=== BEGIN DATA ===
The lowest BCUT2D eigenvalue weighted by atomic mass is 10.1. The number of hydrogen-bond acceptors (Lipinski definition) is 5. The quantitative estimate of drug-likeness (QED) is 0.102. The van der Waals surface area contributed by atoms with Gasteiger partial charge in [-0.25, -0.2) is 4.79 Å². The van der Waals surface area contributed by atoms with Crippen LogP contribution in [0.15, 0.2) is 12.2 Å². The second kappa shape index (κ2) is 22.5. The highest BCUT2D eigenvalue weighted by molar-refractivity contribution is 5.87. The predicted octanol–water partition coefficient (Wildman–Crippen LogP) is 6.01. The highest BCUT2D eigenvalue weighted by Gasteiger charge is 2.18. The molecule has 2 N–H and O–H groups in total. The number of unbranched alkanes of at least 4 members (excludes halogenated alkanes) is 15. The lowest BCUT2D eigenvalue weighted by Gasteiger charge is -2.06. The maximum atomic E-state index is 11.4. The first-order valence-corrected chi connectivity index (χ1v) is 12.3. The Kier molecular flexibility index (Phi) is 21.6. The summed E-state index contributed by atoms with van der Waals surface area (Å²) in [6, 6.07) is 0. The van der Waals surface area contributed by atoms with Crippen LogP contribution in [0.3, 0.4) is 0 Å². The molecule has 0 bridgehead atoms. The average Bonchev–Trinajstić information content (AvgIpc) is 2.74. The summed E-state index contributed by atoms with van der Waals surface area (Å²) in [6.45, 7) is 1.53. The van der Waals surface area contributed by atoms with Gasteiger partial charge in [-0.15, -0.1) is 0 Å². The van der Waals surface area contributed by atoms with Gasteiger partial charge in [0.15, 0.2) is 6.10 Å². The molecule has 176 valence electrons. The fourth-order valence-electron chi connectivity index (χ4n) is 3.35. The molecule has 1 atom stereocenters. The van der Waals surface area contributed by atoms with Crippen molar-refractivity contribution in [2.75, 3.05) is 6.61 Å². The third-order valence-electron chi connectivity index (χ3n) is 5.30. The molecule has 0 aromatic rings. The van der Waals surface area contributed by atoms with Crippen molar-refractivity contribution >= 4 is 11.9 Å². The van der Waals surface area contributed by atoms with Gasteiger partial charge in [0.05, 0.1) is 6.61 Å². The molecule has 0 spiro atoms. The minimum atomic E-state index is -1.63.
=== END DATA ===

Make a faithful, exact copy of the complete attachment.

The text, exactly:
The lowest BCUT2D eigenvalue weighted by atomic mass is 10.1. The number of hydrogen-bond acceptors (Lipinski definition) is 5. The quantitative estimate of drug-likeness (QED) is 0.102. The van der Waals surface area contributed by atoms with Gasteiger partial charge in [-0.25, -0.2) is 4.79 Å². The van der Waals surface area contributed by atoms with Crippen LogP contribution in [0.15, 0.2) is 12.2 Å². The second kappa shape index (κ2) is 22.5. The highest BCUT2D eigenvalue weighted by molar-refractivity contribution is 5.87. The predicted octanol–water partition coefficient (Wildman–Crippen LogP) is 6.01. The highest BCUT2D eigenvalue weighted by Gasteiger charge is 2.18. The molecule has 2 N–H and O–H groups in total. The number of unbranched alkanes of at least 4 members (excludes halogenated alkanes) is 15. The lowest BCUT2D eigenvalue weighted by Gasteiger charge is -2.06. The maximum atomic E-state index is 11.4. The first-order valence-corrected chi connectivity index (χ1v) is 12.3. The Kier molecular flexibility index (Phi) is 21.6. The summed E-state index contributed by atoms with van der Waals surface area (Å²) in [6, 6.07) is 0. The van der Waals surface area contributed by atoms with Crippen LogP contribution in [0.3, 0.4) is 0 Å². The molecule has 0 bridgehead atoms. The average Bonchev–Trinajstić information content (AvgIpc) is 2.74. The summed E-state index contributed by atoms with van der Waals surface area (Å²) in [6.45, 7) is 1.53. The van der Waals surface area contributed by atoms with Gasteiger partial charge in [-0.15, -0.1) is 0 Å². The van der Waals surface area contributed by atoms with Gasteiger partial charge in [0.15, 0.2) is 6.10 Å². The molecule has 176 valence electrons. The fourth-order valence-electron chi connectivity index (χ4n) is 3.35. The molecule has 1 atom stereocenters. The van der Waals surface area contributed by atoms with Crippen molar-refractivity contribution in [2.75, 3.05) is 6.61 Å². The third-order valence-electron chi connectivity index (χ3n) is 5.30. The molecule has 0 aromatic rings. The van der Waals surface area contributed by atoms with Crippen molar-refractivity contribution >= 4 is 11.9 Å². The van der Waals surface area contributed by atoms with Gasteiger partial charge in [0.05, 0.1) is 6.61 Å². The molecule has 0 spiro atoms. The minimum atomic E-state index is -1.63.